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“This is the first time in 23 years this event has been in the United States. It’s 40,000 visitors from 60-plus countries and a $25 million economic impact. There will be nine different international television stations, plus domestic ones, showing what [Nathan Benderson Park] is all about. We’re the only Grade A rowing facility in the U.S. This is our chance to put Sarasota-Manatee on the map internationally.”

“You have operations—transportation, volunteers, tents, layout, power, technology—plus fund raising, marketing, the actual competition, and then managing the visitor experience. We have 10 employees, plus a couple of contractors and executives on loan, 75 people on our organizing committee, and we’ll need 2,000 volunteers. We have a full-time member working on just athlete services—visas, translators, everything that’s required just to get the athletes here.”

“We’re meeting with Homeland Security, we’re figuring out the traffic plans, the security elements, the medical plans, evacuation thoughts, if there’s rain. But what the public sees is supposed to look effortless. Like the little duck that’s all calm on top of the water, but you’re paddling like hell underneath.”

“Rowing is 2,000 meters, so we want this to be an all-day experience for fans. The seating is literally beach seating—people can put their feet in the sand, and we’ll have in-seat service and a giant screen. We’re going to have bands, a beer garden, entertainment, games. Every night, we’re sending people to a different event—on St. Armands, downtown Sarasota, Bradenton Riverwalk—and we’ve even set up a brewery hop, so that visitors get to see the special places in our region. When people aren’t watching the competition, we want them out spending their money.”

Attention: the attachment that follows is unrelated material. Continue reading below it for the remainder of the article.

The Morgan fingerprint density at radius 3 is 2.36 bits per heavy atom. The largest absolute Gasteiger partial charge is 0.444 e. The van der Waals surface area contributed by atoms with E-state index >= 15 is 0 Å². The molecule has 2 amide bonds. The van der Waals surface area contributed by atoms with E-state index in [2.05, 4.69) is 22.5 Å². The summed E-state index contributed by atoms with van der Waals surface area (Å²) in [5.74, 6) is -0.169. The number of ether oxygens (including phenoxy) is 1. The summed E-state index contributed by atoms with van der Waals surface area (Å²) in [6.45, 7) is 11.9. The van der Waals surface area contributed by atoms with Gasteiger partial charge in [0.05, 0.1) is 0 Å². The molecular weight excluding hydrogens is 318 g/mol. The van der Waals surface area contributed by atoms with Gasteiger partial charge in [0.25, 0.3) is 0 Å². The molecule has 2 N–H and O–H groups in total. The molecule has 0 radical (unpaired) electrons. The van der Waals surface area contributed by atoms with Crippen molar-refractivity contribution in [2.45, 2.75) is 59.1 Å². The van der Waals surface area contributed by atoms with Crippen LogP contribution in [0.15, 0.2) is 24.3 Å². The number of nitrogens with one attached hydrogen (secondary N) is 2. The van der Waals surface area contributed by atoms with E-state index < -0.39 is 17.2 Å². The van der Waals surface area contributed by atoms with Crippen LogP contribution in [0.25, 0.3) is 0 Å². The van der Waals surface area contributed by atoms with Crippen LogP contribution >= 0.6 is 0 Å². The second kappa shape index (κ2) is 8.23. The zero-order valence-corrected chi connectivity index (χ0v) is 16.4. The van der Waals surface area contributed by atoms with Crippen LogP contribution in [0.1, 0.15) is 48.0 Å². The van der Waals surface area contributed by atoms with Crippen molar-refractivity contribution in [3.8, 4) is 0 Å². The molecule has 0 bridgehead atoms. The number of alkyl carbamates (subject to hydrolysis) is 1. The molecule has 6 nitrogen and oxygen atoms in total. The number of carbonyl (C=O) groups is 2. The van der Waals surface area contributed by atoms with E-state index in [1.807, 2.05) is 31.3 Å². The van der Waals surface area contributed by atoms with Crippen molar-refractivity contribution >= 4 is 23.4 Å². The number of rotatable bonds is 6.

“I love Sarasota-Manatee. I came here in October 2015, and I didn’t know much about the region; it’s such a gem. Being new to town, I’m taking the same journey as my visitors will. And there are so many cool things to see and do.”

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